Raising Children of Divorce – Part 3 – Children need Both Parents

This is the final part of a three part post. Click here for part 1 (Raising Children of Divorce – Don’t Involve them In Adult Matters) and Part 2 (Children of divorce need a conflict free environment).

children need both parentsFinally, children of divorce need both parents, unless of course there are real issues around their safety and wellbeing, in which case, using a contact centre may be the best way forward.

The love that a child has for a parent, is truly inexplicable. I say this because it was something that I saw over and over again when I worked as a child trauma therapist at Vicitm Support Lambeth.

There were children who came into my session room whose fathers or mothers had committed really horrific crimes against someone else or them directly but they, these children, in the safety of the therapy room, would say that they missed the parent, still loved them and wanted to see them.

They wouldn’t however say this to the other parent as they didn’t want to hurt them. They would at times also say terrible things about the other parent to the resident parent, so as to show that they were on their side – just as children of divorce tend to do when their loyalties are split.

Young children don’t understand that their father or mother is a narcissit, not at first anyway, that will come with age, but you do and you can learn what to do when divorcing a narcissit or a sociopath.

So with this in mind, try and imagine, removing the other parent from your child’s life because you are angry, resentful and just feeling vindictive. How is your child supposed to deal with this change in circumstance or this internal vacant space left in their lives?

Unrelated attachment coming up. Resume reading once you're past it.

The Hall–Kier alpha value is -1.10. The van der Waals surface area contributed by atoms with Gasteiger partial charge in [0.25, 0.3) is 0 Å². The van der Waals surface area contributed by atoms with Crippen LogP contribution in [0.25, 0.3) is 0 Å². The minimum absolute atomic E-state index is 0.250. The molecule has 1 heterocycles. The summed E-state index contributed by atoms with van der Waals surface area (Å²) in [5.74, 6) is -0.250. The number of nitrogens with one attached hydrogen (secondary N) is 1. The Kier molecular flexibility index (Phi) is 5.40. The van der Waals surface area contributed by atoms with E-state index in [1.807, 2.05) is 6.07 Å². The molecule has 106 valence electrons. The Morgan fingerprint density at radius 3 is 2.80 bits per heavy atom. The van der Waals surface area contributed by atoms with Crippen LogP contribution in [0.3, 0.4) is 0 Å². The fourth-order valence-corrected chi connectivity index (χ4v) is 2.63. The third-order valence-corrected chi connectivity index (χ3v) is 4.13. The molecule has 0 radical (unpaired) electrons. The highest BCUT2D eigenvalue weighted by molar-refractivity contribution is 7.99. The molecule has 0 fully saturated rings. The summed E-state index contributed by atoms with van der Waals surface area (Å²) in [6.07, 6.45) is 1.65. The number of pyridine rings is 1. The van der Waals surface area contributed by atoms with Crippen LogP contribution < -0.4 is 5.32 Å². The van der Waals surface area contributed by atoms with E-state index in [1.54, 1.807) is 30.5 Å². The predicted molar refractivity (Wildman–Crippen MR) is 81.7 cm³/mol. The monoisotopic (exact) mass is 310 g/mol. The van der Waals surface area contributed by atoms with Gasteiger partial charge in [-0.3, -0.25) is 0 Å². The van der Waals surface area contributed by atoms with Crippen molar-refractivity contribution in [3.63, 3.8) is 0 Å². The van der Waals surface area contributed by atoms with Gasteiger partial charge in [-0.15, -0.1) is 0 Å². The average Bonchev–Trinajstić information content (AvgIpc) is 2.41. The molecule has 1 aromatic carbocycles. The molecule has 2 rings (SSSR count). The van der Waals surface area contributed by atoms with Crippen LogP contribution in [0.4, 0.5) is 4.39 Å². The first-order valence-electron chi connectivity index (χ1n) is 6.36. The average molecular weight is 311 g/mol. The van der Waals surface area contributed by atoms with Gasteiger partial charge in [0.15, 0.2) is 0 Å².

How are they supposed to go from loving daddy, (generally speaking) and seeing him everyday or every week to not seeing him at all? Are you, as the mother, aware of what the repercussions of your act will be in your child’s life? Do you truly understand the role a father plays in a child’s life?

When they turn around in later life and ask you, “Why did you keep me away from my mum/dad?” I wonder what the answer will be?

The best gift you can give your child during and after the filing for divorce and the divorce process is over, is to get on with their other parent, for your child’s sake.

If you’re finding it hard to do, seek help, create a support system around you that can hold you up when things get rough. It’s probably going to be a long, hard slog but I promise you, for your child’s sake, it will be worth it.

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